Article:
Anderson Floyd Crawford, plantation owner and Confederate officer, was born in Sparta, Hancock County, Georgia, on January 29, 1829, the son of Joel and Sarah Louisa (Rhodes) Crawford. He was educated at the State University of Athens in 1846. In 1851 Crawford married Elizabeth Aiken. The couple gave birth to two sons and two daughters. Around 1857 Crawford relocated to Jasper County, Texas. He prospered in Jasper, boasting a net worth of $63,000 in real estate and personal property, including forty slaves, in the 1860 census. Later in 1860 Crawford won election to the Texas Senate, representing Jasper, Newton, Hardin, Tyler, and Polk counties. As a senator, he actively supported Texas's secession from the Union.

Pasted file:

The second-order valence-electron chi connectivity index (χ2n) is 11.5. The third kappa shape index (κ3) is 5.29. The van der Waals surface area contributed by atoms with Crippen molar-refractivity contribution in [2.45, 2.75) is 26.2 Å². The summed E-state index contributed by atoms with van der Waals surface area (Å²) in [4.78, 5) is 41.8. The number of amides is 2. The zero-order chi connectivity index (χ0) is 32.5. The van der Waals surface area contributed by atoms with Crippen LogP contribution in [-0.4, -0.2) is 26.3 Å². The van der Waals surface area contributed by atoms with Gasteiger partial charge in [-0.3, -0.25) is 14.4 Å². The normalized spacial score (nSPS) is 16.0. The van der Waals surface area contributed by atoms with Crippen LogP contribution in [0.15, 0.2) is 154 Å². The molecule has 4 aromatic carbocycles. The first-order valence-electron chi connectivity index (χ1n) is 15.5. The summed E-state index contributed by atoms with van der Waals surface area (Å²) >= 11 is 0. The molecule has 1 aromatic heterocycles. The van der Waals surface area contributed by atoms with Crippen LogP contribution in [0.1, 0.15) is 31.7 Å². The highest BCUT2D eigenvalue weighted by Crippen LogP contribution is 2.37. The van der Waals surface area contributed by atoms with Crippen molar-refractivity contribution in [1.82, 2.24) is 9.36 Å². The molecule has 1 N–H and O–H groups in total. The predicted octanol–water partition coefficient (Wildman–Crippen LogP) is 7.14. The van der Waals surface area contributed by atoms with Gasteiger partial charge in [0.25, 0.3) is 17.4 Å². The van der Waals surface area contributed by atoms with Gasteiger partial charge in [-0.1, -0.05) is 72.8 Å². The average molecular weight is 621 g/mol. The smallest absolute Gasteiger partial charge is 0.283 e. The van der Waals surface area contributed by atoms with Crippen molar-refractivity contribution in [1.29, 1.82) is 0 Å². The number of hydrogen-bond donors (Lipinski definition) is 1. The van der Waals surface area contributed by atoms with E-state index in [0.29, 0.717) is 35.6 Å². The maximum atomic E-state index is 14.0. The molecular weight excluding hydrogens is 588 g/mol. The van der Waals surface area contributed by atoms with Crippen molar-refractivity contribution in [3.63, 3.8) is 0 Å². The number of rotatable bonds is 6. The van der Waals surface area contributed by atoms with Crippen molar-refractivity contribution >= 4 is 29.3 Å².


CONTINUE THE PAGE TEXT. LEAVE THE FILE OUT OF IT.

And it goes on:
In late 1861 Crawford resigned his Senate seat and assisted in the organization of the Thirteenth Mounted Volunteer Regiment, later to be known as the Thirteenth Texas Cavalry, under the command of John H. Burnett. Crawford raised Company G, "Crawford's Rebels," for the regiment and was elected as a major in February of 1862. Later in the year, declining health forced Burnett to resign his command. Crawford, now a lieutenant colonel, assumed command of the Thirteenth Cavalry in November of 1863. In this capacity he participated in actions including Sabine Crossroads, Pleasant Hill, and Jenkin's Ferry. Crawford continued his command until the surrender of his unit on June 2, 1865. Following the war, Crawford returned to Jasper, where he found the town in the midst of a severe recession and his plantation in disarray. Most of his former slaves had fled from the area. He elected to move to Louisiana, where he contracted and died from pneumonia in the town of Keatchie on January 10, 1867. He was buried there.